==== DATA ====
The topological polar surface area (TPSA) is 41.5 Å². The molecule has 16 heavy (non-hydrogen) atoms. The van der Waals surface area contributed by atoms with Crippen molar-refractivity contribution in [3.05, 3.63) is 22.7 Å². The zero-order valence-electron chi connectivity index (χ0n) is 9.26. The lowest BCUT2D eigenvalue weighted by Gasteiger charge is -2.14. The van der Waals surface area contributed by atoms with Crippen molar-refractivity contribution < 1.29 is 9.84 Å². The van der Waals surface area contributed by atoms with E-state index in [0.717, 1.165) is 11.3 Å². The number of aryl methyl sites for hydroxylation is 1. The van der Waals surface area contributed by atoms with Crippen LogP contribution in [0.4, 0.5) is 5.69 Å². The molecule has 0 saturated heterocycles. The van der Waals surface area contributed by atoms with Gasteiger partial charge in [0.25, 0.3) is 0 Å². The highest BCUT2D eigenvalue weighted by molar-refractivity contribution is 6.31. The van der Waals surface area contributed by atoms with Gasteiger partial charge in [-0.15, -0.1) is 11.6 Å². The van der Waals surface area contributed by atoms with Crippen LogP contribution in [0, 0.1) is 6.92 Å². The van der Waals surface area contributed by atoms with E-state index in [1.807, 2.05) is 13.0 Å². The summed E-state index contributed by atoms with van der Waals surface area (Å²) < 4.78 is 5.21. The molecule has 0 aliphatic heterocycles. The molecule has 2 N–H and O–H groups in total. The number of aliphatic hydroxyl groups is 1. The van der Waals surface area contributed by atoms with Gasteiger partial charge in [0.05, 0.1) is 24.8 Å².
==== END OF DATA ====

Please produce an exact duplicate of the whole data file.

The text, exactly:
The topological polar surface area (TPSA) is 41.5 Å². The molecule has 16 heavy (non-hydrogen) atoms. The van der Waals surface area contributed by atoms with Crippen molar-refractivity contribution in [3.05, 3.63) is 22.7 Å². The zero-order valence-electron chi connectivity index (χ0n) is 9.26. The lowest BCUT2D eigenvalue weighted by Gasteiger charge is -2.14. The van der Waals surface area contributed by atoms with Crippen molar-refractivity contribution < 1.29 is 9.84 Å². The van der Waals surface area contributed by atoms with E-state index in [0.717, 1.165) is 11.3 Å². The number of aryl methyl sites for hydroxylation is 1. The van der Waals surface area contributed by atoms with Crippen LogP contribution in [0.4, 0.5) is 5.69 Å². The molecule has 0 saturated heterocycles. The van der Waals surface area contributed by atoms with Gasteiger partial charge in [0.25, 0.3) is 0 Å². The highest BCUT2D eigenvalue weighted by molar-refractivity contribution is 6.31. The van der Waals surface area contributed by atoms with Gasteiger partial charge in [-0.15, -0.1) is 11.6 Å². The van der Waals surface area contributed by atoms with Crippen LogP contribution in [0, 0.1) is 6.92 Å². The van der Waals surface area contributed by atoms with E-state index in [1.807, 2.05) is 13.0 Å². The summed E-state index contributed by atoms with van der Waals surface area (Å²) < 4.78 is 5.21. The molecule has 0 aliphatic heterocycles. The molecule has 2 N–H and O–H groups in total. The number of aliphatic hydroxyl groups is 1. The van der Waals surface area contributed by atoms with Gasteiger partial charge in [0.05, 0.1) is 24.8 Å².